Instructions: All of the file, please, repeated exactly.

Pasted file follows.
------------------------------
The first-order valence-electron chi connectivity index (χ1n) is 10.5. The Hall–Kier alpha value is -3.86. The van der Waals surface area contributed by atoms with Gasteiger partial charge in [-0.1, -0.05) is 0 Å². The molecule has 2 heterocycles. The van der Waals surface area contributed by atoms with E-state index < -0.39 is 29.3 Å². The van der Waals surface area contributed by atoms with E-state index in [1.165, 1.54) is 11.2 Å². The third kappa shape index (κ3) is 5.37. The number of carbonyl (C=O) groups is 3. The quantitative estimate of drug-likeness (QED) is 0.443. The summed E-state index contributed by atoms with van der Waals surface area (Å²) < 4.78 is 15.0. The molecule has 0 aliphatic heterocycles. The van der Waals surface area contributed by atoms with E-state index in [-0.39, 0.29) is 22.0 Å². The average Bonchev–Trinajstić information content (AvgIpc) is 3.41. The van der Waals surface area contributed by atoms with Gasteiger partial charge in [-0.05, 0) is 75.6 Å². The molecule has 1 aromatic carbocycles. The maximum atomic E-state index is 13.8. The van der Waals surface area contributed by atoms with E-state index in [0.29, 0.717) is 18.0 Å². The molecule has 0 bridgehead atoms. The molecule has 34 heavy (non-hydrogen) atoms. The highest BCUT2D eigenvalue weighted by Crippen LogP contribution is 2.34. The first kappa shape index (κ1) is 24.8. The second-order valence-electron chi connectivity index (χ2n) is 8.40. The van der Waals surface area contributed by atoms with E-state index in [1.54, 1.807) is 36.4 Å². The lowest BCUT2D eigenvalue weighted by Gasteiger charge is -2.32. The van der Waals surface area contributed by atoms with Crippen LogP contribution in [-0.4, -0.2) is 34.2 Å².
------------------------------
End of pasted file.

The first-order valence-electron chi connectivity index (χ1n) is 10.5. The Hall–Kier alpha value is -3.86. The van der Waals surface area contributed by atoms with Gasteiger partial charge in [-0.1, -0.05) is 0 Å². The molecule has 2 heterocycles. The van der Waals surface area contributed by atoms with E-state index < -0.39 is 29.3 Å². The van der Waals surface area contributed by atoms with E-state index in [1.165, 1.54) is 11.2 Å². The third kappa shape index (κ3) is 5.37. The number of carbonyl (C=O) groups is 3. The quantitative estimate of drug-likeness (QED) is 0.443. The summed E-state index contributed by atoms with van der Waals surface area (Å²) < 4.78 is 15.0. The molecule has 0 aliphatic heterocycles. The van der Waals surface area contributed by atoms with E-state index in [-0.39, 0.29) is 22.0 Å². The average Bonchev–Trinajstić information content (AvgIpc) is 3.41. The van der Waals surface area contributed by atoms with Gasteiger partial charge in [-0.05, 0) is 75.6 Å². The molecule has 1 aromatic carbocycles. The maximum atomic E-state index is 13.8. The van der Waals surface area contributed by atoms with E-state index in [0.29, 0.717) is 18.0 Å². The molecule has 0 bridgehead atoms. The molecule has 34 heavy (non-hydrogen) atoms. The highest BCUT2D eigenvalue weighted by Crippen LogP contribution is 2.34. The first kappa shape index (κ1) is 24.8. The second-order valence-electron chi connectivity index (χ2n) is 8.40. The van der Waals surface area contributed by atoms with E-state index in [1.54, 1.807) is 36.4 Å². The lowest BCUT2D eigenvalue weighted by Gasteiger charge is -2.32. The van der Waals surface area contributed by atoms with Crippen LogP contribution in [-0.4, -0.2) is 34.2 Å².